“In each of those cases, the respondent was deceptive, misleading and gave false testimony under oath,” the ruling said. “They disregarded the law and showed an inability or unwillingness to acknowledge their wrongdoings. In short, their conduct brought the judiciary into disrepute. This is the same type of conduct and pattern of behavior displayed by (Adrian) in this case.” 

The commission also referred to a 1994 case in which a judge was removed from office for his “flagrant pattern of intemperate behavior toward litigants and for repeatedly undermining the integrity of the judicial process.”

“In matters that go beyond mere judicial error, where a judge has demonstrated a consistent, brazen, and outrageous pattern of violating the code (of judicial conduct), judicial sanctions must be imposed,” the ruling said. “Based on the totality of the circumstances, the commission removed (the judge) from office (in 1994). The precedent establishes that a flagrant pattern of misconduct, falsehoods and a refusal to acknowledge any wrongdoing justifies removal from the bench. We apply these same principles here.”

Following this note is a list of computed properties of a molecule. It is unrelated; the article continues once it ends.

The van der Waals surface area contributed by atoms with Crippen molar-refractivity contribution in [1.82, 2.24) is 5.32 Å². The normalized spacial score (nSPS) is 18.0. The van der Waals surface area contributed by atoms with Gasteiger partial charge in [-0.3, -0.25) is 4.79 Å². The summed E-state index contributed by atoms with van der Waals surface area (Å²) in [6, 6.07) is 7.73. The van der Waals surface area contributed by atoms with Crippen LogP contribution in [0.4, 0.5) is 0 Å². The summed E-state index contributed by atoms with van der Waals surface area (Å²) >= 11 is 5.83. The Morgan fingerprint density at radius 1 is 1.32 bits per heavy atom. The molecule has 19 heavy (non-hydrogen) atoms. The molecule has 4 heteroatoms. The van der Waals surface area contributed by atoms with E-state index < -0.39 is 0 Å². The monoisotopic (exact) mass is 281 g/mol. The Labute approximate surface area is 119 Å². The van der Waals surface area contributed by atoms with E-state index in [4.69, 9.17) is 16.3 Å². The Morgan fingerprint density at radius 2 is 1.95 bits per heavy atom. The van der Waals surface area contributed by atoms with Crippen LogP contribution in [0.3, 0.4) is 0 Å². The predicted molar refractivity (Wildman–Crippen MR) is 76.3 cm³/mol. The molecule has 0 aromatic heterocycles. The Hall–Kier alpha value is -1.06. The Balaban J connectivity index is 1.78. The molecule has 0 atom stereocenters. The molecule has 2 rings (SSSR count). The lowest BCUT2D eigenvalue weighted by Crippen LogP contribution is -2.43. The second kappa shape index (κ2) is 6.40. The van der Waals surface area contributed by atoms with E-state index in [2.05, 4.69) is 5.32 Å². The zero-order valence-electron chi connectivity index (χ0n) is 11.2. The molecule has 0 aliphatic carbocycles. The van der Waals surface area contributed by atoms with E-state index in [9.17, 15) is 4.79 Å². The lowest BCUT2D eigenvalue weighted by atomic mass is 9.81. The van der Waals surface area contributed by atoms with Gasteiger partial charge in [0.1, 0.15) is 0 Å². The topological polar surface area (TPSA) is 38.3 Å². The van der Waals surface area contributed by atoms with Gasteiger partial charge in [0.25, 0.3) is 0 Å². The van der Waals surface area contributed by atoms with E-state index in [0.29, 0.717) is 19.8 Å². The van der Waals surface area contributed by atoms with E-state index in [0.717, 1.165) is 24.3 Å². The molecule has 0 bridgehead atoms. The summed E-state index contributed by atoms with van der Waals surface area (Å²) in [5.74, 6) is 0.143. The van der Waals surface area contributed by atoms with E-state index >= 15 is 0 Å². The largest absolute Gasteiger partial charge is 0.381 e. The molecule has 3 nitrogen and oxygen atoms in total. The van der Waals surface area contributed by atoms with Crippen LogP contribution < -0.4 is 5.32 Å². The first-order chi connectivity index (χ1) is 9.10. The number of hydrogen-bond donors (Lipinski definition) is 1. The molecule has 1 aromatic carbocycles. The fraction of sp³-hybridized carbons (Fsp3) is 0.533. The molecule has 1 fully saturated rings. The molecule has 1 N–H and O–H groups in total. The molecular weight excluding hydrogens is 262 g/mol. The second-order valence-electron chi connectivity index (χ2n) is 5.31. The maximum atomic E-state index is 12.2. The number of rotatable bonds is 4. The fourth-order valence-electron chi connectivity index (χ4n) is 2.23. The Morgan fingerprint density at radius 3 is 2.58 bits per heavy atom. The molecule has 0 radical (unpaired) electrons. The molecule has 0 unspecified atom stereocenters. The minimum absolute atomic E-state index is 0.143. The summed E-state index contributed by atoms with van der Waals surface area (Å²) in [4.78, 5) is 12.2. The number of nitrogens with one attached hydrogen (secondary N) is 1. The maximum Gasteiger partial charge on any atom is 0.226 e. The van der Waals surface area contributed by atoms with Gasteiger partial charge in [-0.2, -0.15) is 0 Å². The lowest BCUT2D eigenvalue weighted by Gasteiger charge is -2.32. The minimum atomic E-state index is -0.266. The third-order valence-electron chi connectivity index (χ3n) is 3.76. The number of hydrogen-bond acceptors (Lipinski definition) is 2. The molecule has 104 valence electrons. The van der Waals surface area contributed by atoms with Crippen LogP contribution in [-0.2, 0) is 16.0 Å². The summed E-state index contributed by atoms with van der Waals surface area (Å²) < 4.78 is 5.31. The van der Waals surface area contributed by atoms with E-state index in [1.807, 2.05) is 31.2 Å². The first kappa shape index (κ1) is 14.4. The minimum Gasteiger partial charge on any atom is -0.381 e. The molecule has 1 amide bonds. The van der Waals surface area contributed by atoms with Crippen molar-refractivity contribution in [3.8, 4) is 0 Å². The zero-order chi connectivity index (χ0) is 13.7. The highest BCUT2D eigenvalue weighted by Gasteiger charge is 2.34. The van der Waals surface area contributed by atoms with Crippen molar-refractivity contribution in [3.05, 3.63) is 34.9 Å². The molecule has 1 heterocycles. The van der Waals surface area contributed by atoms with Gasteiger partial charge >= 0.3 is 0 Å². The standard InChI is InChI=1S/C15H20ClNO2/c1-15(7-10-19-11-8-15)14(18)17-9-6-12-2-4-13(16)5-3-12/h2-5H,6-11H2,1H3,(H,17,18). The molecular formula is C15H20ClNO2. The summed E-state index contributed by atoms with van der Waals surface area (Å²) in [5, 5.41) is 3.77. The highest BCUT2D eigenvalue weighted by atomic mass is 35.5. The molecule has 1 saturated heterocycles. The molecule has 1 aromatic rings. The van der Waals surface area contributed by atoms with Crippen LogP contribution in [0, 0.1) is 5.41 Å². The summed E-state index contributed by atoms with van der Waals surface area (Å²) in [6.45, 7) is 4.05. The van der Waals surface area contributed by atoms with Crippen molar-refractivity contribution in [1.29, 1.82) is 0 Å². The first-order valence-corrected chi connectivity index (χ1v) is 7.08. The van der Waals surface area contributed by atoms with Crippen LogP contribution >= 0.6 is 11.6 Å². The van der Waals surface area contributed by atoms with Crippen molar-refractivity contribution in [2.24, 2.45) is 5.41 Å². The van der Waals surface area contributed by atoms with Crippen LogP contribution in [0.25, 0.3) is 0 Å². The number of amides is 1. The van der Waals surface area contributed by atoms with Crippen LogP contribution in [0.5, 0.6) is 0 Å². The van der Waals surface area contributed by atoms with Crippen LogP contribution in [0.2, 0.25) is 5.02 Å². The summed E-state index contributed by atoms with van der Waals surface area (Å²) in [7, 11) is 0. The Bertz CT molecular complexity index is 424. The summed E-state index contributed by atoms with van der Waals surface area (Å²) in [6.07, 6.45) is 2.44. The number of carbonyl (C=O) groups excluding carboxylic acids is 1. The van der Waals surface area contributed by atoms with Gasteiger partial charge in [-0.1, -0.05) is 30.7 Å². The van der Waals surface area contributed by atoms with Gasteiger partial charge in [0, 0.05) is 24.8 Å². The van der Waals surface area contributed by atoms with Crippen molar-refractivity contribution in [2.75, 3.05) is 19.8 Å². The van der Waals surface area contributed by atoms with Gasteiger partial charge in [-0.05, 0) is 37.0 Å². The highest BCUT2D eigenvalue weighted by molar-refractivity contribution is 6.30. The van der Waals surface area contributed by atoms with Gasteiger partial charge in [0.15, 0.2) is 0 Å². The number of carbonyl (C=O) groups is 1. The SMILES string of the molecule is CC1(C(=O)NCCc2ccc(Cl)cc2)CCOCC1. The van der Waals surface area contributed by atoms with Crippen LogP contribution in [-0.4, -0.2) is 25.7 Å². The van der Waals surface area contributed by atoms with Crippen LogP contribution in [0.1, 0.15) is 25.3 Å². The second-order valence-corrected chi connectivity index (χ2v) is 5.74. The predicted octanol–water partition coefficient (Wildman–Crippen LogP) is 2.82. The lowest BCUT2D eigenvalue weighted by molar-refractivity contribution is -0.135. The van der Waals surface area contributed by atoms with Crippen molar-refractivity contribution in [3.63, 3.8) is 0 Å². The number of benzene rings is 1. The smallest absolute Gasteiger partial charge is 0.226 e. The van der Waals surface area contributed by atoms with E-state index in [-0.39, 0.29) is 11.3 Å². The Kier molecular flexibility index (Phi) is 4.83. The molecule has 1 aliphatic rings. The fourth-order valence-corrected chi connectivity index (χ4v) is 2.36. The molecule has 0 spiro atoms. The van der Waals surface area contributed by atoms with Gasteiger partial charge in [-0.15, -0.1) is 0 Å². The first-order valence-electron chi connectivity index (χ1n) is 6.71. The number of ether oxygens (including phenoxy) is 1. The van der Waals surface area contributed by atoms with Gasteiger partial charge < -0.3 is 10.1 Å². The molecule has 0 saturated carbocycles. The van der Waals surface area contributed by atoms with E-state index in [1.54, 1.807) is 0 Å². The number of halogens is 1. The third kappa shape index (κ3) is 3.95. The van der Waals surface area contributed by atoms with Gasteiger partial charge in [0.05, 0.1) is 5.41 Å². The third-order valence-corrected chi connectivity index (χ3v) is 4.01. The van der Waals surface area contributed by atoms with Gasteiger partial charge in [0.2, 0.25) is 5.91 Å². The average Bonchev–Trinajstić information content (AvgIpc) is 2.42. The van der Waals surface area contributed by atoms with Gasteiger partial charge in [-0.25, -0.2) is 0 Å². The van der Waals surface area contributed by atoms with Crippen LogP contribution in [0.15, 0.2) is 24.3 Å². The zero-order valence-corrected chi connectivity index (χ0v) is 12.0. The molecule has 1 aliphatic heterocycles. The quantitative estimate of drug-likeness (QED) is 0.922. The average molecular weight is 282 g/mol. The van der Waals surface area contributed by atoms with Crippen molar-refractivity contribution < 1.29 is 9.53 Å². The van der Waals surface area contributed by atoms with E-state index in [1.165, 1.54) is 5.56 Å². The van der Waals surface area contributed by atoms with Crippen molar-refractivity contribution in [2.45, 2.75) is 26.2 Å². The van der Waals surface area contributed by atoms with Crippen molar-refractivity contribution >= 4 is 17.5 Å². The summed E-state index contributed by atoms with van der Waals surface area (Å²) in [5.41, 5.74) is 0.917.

The ruling said Adrian engaged in multiple instances of misconduct, abused his position of power to indulge his own sense of justice while circumventing the law, lied under oath on multiple occasions and failed to acknowledge his misconduct.

“Much more was required of (Adrian),” the ruling said. 

The ruling borrowed a quote from the ruling in the 2019 ruling in which O’Shea was removed.